Report: Biometrics

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  Face recognition

In order to be able to recognize a person, one commonly looks at this persons face, for it is there where the visual features which distinguish one person from another are concentrated. Eyes in particular seem to tell a story not only about who somebody is, but also about how that persons feel, where his / her attention is directed, etc. People who do not want to show who they are or what is going on inside of them must mask themselves. Consequently, face recognition is a kind of electronic unmasking.

"Real" face-to-face communication is a two-way process. Looking at somebody's face means exposing ones own face and allowing the other to look at oneself. It is a mutual process which is only suspended in extraordinary and voyeuristic situations. Looking at somebody without being looked at places the person who is visually exposed in a vulnerable position vis-à-vis the watcher.

In face recognition this extraordinary situation is normal. Looking at the machine, you only see yourself looking at the machine. Face biometrics are extracted anonymously and painlessly by a mask without a face.

Therefore the resistance against the mass appropriation of biometrical data through surveillance cameras is confronted with particular difficulties. The surveillance structure is largely invisible, it is not evident what the function of a particular camera is, nor whether it is connected to a face recognition system.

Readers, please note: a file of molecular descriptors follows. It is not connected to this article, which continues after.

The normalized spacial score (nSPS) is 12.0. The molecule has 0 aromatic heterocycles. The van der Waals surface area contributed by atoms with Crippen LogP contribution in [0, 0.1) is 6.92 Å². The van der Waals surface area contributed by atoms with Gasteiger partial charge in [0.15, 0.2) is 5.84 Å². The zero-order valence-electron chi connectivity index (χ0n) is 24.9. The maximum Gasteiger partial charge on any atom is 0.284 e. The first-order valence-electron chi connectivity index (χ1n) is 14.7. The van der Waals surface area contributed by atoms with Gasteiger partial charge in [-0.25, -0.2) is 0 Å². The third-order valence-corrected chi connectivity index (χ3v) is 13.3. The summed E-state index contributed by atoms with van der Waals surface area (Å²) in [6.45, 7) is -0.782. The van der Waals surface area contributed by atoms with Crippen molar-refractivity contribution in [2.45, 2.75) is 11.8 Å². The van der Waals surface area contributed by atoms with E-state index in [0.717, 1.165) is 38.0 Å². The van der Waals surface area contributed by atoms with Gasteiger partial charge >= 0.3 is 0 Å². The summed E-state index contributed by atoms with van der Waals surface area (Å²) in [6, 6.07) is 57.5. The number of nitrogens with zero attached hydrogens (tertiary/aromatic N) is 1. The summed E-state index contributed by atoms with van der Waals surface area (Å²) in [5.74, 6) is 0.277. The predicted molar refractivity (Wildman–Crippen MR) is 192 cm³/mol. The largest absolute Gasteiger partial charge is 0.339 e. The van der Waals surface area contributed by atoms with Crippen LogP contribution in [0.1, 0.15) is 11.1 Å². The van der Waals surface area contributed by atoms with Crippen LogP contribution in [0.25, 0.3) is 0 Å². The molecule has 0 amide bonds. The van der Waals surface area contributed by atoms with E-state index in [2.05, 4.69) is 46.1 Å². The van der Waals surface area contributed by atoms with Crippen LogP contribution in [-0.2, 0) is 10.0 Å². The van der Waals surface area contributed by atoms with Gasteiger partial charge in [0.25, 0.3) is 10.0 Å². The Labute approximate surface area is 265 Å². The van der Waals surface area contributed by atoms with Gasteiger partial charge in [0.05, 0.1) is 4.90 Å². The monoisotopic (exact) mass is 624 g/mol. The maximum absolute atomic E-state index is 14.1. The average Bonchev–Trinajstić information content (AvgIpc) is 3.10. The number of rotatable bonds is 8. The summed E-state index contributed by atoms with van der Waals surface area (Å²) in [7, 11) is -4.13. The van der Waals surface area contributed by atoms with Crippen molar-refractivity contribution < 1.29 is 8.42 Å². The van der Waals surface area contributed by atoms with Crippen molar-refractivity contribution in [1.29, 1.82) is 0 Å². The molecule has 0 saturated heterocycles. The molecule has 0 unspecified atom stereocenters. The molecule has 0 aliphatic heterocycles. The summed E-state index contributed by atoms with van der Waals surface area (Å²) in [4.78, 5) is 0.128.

In a protest action against the face recognition specialist Visionics, the Surveillance Camera Players therefor adopted the strategy of re-masking: in front of the cameras, they perfomed the play "The Masque of the Red Death" an adaption of Edgar Allen Poe's classic short story by Art Toad.

According to Visionics, whose slogan is "enabling technology with a mass appeal", there are alrady 1.1 bn digitised face images stored on identification data banks world wide. When combined with wide area surveillance camera networks, face recognition is capable of creating a transparent social space that can be controlled by a depersonalised, undetected and unaccountable centre. It is a technology, of which the surveillance engeneers of sunken totalitarian regimes may have dreamt, and one that today is being adopted by democratic governments.

browse Report:
-3   Identity vs. Identification
-2   Identificaiton in history
-1   Biometric technologies
0   Face recognition
+1   Iris recognition
+2   fingerprint identification
+3   Palm recognition
Biometrics applications: privacy issues